A condensing unit uses the same sequence of steps to generate hot water, but also incorporates a secondary heat exchanger to capture more heat from the combustion gases before they enter the venting at the top of the flue. This secondary heat exchanger then preheats the incoming water on its way to the primary heat exchanger, increasing the unit’s efficiency.

How much heat does the secondary exchanger absorb?

In a conventional tankless unit, the gas temperature at the top of the flue is between 330°F and 360°F. In a condensing unit, the secondary heat exchanger will lower this temperature to around 105°F to 130°F — a major difference without sacrificing hot-water output or water pressure. This reduction is why venting with PVC is permitted.

What happens to the condensate?

The process of reducing combustion-gas temperatures necessarily creates condensate in the flue: an acid-water mixture that drips back into the water heater and through the secondary heat exchanger. If that device is made of aluminum or copper, the unit will likely corrode over time, undermining both performance and longevity. A secondary heat exchanger made entirely of
stainless steel will not have this corrosion problem, extending the life of the water heater, albeit at a higher unit cost.

Is condensing tankless any more difficult to install than a conventional model?

No, and with PVC venting, installation should go more quickly and easily. The installer can build the vent run using four-inch PVC throughout. Or, if the termination point in the wall is three inches and the homeowner does not wish to enlarge it, the installer can reduce the run to that smaller size.

The biggest installation difference is the need to install a condensate line, but this requirement should not add much time or cost to the installation. A condensing tankless model typically has a half-inch port at its base. Following local codes, the installer simply runs a pipe from this port to a nearby drain.

Finally, a condensing tankless unit will be slightly larger than a conventional unit with comparable specifications — but not by much. The larger dimensions should not impact handling on the job site, nor will they lessen the inherent space-savings advantage of tankless.

Will a condensing tankless water heater require a larger gas line?

That is a possibility. The typical gas storage water heater offers inputs of 40,000 to 50,000 BTU, while the most popular condensing units are modulating devices that max out at 199,000 BTU. So the installer must be aware of the possible need to upsize the gas line from half-inch to three-quarter inch. That shouldn’t be a negative, because the size of the gas main coming into a dwelling is usually three-quarter inch as well.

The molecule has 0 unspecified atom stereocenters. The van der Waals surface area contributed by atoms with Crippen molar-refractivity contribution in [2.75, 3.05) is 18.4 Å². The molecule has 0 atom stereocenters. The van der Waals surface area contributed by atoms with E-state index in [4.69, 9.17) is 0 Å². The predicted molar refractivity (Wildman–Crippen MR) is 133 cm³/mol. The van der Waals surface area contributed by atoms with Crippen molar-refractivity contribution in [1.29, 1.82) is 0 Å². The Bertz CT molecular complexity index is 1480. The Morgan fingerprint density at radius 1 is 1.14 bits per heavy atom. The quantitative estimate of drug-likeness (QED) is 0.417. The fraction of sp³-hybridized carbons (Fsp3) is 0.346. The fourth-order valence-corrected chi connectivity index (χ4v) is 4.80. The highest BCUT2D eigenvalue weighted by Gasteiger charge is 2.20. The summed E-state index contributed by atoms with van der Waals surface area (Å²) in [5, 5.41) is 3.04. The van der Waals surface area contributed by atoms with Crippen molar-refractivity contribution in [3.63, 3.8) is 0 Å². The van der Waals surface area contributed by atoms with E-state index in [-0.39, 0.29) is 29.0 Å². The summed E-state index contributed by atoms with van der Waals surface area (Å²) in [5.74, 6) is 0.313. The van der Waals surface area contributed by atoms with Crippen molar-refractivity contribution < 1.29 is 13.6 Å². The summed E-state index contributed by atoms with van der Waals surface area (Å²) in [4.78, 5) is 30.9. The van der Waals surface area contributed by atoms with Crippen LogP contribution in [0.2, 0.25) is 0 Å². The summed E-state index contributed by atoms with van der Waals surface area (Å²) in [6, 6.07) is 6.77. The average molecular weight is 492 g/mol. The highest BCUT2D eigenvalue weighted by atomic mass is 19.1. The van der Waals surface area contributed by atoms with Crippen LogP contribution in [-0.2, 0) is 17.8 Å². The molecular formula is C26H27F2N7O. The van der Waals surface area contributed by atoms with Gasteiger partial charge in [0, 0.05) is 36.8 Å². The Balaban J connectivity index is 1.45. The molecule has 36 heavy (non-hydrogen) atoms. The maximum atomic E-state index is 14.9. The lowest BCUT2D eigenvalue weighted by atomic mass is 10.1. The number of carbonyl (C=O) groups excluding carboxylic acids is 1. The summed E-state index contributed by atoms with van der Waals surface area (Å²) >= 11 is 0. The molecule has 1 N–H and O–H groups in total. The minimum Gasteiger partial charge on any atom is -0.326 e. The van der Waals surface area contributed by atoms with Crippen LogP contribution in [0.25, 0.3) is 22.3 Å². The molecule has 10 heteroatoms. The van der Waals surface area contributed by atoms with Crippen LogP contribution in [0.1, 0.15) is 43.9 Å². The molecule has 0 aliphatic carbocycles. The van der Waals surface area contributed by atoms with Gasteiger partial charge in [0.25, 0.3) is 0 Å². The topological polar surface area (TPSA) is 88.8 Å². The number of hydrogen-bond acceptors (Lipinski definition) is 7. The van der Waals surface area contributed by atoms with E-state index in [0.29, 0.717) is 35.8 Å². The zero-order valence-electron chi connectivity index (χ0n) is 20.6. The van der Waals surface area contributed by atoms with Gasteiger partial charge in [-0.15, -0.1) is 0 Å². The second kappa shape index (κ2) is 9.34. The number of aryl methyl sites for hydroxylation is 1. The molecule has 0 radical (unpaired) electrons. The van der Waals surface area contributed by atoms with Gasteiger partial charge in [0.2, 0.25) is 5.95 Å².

How does a contractor sell the homeowner on using condensing tankless?

The more difficult selling job will likely be switching the customer from tank to tankless. As I tell contractors who attend my training sessions: The first question to ask a homeowner customer is, “Have you ever run out of hot water?” If the answer is “Yes,” you have probably a better than 50 percent chance of persuading him or her to make the switch. Anyone who has suffered through a cold-water shower never wants to experience that misery again, and tankless provides that reassurance.

Once the contractor has persuaded the consumer to switch, selling up to a condensing tankless solution should not be difficult. As I noted earlier, using PVC venting lowers installation time and expense, helping to defray the extra cost of a condensing unit. Consumers will happily welcome anything that gets the installer off the job — and life back to normal — more quickly.

How does the remodeler benefit by offering condensing tankless?

Condensing technology represents the elite end of the tankless water-heating segment, offering superior energy efficiency for a relatively modest up-charge. This technology can truly help separate remodelers from their competition.

Tankless, in general, can also add value to the home. Basements and other utility areas can be turned into active living spaces, because homeowners no longer need to worry that the water heaters will malfunction, spilling 40 or 50 gallons of water and ruining floors and furnishings.

Jason Corey, a five-year veteran of the tankless water heating business, serves as Midwest branch manager for Noritz America. He can be reached at jcorey@noritz.com.